From his Bedford Stuyvesant neighborhood in Brooklyn, N.Y., to Cornell University for a bachelor’s degree and a law degree; to a research fellowship at Yale Law School; to a judgeship; then to partner at Skadden, Arps, Slate, Meagher & Flom L.L.P., Stephen C. Robinson’s 26-year career in law followed a road less traveled by most attorneys.
A partner in the entertainment group at Frankfurt Kurnit Klein & Selz, Lisa E. Davis is one of the nation’s leading entertainment lawyers, representing a broad spectrum of clients. Her career in entertainment law fits perfectly with her passion for the arts. It gives her an opportunity to “help her clients realize their artistic vision and help preserve their intellectual property.”
Imagine being accused of fraud and learning that your attorney is a former state and federal prosecutor as well as a judge. Clients receive that advantage from Zachary W. Carter. “I have had the good fortune of being able to see the system from a number of vantage points,” comments Carter.
Tracey L. Brown, daughter of the late U.S. Secretary of Commerce Ron H. Brown, grew up in Washington, D.C., and credits the countless examples of legal expertise she saw as a child, including her father’s, with inspiring her to pursue a career in law.
Law-school education once was the almost exclusive preserve of men, regardless of race. It was not until 1956 that the first Black woman...
In the mere three and a half years since Donald “Don” Jones and Janon Costley met, they have bridged the 18-year difference in their ages to build together “something different,” even “industry changing,”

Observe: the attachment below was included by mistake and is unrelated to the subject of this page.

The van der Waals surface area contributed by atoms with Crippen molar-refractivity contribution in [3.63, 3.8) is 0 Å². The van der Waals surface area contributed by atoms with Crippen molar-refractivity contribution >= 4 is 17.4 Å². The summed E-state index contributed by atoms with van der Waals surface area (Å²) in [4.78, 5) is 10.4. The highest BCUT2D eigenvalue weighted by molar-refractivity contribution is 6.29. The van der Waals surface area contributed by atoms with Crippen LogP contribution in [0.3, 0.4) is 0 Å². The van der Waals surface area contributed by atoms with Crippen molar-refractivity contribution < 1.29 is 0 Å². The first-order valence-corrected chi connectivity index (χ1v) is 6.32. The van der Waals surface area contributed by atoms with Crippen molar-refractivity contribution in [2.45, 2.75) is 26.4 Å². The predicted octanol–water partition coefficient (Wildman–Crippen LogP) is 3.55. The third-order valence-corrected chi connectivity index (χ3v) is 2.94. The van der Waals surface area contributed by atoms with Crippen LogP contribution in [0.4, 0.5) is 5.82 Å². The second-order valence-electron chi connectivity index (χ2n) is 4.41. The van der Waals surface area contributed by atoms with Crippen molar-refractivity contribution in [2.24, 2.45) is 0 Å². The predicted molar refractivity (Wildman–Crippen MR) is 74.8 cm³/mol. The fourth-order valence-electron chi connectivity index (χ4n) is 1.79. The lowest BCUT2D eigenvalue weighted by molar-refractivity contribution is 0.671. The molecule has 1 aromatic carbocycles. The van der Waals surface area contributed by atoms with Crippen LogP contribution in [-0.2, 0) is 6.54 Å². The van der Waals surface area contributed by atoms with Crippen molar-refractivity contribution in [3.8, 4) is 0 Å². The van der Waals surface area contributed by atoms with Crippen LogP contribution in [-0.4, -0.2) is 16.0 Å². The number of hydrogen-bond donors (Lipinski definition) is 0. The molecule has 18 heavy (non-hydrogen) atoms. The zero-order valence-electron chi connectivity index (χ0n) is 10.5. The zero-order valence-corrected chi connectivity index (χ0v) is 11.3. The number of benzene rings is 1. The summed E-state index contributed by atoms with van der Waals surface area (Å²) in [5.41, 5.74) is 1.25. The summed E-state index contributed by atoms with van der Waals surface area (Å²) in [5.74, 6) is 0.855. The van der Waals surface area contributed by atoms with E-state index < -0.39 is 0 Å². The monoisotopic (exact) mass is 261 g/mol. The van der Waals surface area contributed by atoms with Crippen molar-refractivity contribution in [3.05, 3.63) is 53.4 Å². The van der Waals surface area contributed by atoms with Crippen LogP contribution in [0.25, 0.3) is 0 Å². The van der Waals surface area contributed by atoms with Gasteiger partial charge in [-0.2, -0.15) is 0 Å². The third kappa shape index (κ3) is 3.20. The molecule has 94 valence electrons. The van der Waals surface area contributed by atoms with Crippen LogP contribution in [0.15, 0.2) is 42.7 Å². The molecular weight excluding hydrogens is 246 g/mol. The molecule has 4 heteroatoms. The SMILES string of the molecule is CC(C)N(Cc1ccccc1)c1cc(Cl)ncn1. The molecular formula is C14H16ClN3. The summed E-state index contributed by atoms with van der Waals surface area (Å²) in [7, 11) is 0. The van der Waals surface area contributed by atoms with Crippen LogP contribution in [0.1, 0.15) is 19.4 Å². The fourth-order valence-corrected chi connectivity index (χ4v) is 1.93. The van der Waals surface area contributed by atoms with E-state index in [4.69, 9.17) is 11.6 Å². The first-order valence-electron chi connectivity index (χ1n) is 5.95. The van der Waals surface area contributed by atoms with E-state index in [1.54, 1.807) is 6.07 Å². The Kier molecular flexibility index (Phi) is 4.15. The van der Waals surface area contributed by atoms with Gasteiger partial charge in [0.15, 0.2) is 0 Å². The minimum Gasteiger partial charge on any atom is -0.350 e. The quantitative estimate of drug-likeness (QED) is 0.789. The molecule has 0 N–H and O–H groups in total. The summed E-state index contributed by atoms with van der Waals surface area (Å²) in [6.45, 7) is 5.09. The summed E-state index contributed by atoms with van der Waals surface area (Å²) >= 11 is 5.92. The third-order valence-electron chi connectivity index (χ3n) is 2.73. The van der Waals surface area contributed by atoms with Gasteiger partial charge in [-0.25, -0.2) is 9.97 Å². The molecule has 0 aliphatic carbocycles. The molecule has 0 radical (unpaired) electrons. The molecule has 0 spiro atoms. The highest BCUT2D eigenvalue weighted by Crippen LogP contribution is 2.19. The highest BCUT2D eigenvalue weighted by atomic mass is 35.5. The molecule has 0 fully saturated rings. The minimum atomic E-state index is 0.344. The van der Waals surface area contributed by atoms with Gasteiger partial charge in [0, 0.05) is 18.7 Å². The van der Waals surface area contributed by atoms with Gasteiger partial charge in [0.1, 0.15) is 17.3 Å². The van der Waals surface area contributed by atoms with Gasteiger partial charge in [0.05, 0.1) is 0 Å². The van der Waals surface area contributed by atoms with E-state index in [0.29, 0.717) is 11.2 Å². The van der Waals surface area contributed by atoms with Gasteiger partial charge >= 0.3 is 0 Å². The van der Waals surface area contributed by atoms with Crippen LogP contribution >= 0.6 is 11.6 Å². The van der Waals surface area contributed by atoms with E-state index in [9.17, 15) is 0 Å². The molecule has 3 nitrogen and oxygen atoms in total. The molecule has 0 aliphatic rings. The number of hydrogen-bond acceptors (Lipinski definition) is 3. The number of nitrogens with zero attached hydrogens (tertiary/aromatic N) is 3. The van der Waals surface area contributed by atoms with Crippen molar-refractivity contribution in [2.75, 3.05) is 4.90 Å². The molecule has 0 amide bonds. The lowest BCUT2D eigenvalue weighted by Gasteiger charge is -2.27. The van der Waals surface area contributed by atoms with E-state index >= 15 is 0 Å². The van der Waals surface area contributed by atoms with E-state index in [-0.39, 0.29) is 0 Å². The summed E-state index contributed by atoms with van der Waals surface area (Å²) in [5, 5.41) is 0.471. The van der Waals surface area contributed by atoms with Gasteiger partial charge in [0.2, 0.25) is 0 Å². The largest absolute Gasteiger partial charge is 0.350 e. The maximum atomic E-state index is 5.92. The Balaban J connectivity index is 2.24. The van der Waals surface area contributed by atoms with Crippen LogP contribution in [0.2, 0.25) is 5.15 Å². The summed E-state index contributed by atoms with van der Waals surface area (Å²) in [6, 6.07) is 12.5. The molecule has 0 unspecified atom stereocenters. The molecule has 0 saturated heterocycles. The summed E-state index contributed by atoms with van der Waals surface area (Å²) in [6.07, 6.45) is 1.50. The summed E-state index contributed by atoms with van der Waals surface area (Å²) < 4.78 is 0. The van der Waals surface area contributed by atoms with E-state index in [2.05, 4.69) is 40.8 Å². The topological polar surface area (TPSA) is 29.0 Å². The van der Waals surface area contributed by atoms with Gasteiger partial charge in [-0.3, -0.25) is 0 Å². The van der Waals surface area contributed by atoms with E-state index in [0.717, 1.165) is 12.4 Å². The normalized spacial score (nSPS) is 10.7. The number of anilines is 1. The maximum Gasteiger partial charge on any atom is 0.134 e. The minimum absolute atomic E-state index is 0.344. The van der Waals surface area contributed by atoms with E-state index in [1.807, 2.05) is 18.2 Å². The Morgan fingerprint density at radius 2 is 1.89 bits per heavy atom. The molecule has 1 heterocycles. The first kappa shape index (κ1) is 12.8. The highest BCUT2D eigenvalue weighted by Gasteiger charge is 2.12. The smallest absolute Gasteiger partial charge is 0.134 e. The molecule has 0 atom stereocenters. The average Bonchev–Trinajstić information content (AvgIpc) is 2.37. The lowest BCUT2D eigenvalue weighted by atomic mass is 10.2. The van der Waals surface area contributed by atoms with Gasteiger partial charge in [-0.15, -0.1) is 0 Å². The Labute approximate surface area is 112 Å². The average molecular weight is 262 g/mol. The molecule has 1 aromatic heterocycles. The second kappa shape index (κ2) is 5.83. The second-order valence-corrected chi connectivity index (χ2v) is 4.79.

In July, attorney Carolyn House Stewart, a shareholder in the Tampa, Fla., law firm Macfarlane Ferguson & McMullen P.A., was installed as the 28th international president of Alpha Kappa Alpha Sorority Inc., presiding over its 250,000 members in 975 chapters worldwide. Stewart spoke to TNJ Executive Editor Rosalind McLymont about her goals for her administration.
Facing unprecedented budget pressures as the worst recession since the 1930s continues to roil the economy, public and private-sector institutions alike are slashing costs to the bone, taking such measures as consolidating supply chains to favor larger suppliers who can offer greater bang for limited bucks.
My brother and I started a very successful specialty foods business a couple of years ago. We’re not rich, but we’re making enough to support ourselves and our families. Recently, a major distributor that wants to take our products nationwide approached us, selling them in supermarkets, gourmet groceries and specialty food stores.